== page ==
Meanwhile, for the business community the definition of success becomes even hazier. Good enough for government work, is better redefined as, Good enough for the tech sector. Then again, the definition of government work might well be unsettled for the momemt, as well, so … you know.

Whatever.

____________________

Fischer, Sara. “The death of the click”. Axios. 20 February 2017.

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It Almost Seems Deliberate


MEMORANDUM

To: YouTube

re: Really? I thought this part was obvious

So … you know that little thing you have where we click for the option to say we don’t want you promoting this or that kind of video? Why does it not work? No, really, when I tell you to not show me this, don’t turn around and promote the same damn video again.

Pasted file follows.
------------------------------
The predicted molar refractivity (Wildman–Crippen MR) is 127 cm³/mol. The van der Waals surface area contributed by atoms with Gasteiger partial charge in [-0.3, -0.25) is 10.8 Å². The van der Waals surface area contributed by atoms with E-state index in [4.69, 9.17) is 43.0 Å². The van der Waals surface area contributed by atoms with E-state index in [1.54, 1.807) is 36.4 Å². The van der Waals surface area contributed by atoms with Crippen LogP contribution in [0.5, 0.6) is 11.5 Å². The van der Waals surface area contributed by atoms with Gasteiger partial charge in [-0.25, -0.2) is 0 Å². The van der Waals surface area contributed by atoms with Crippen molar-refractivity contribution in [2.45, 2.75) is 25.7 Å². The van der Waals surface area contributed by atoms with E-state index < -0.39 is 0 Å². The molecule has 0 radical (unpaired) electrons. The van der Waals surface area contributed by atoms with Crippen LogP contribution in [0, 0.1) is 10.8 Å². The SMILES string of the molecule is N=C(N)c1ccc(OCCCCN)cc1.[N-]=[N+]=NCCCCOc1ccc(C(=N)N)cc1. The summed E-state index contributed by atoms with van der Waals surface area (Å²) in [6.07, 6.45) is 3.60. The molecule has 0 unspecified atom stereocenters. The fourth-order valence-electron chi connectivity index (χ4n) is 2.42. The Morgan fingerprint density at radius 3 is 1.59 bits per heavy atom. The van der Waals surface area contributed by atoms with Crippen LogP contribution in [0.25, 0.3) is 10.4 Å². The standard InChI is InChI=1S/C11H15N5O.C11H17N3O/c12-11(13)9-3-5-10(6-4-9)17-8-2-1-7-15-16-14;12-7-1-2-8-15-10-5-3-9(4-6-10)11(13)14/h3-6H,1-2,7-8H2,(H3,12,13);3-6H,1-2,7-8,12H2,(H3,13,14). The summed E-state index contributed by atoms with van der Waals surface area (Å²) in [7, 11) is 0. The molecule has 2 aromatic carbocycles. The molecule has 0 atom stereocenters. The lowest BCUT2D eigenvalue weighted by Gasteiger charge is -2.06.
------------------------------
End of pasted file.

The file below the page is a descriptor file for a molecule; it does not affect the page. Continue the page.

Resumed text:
Is This Thing On, and Why Would You Care?


Brook, the jolly Humming Pirate who also happens to be a skeleton with an afro. (Detail of frame from 'Shonen Jump One Piece'.)

It occurs to wonder what actually happens when the written word is dismissed from duty and argumentation is carried out via social media with links to other people’s YouTube rants.

No, really, I just don’t get that bit about how someone wants their voice to be heard so they send you a link to an hour-long YouTube rant. Honestly, they’re like really unskilled salesmen; getting you to sit through an hour of their favorite bigot is the point. Seriously; they know they’re not going to convince you. They just want to demand that you waste a bunch of your time in order that they might feel special, and then despise you for accommodating.

Sometimes it feels stupid to post these notes, but then we might recall the godawful narration explaining poker to a James Bond audience; and something goes here about the simpleminded moralist explanations in Hunter x Hunter mixed in with the sexual molestation scene and the nostalgic bit with the guy standing there in the middle of an emergency sniffing the scent of a woman from his fingers.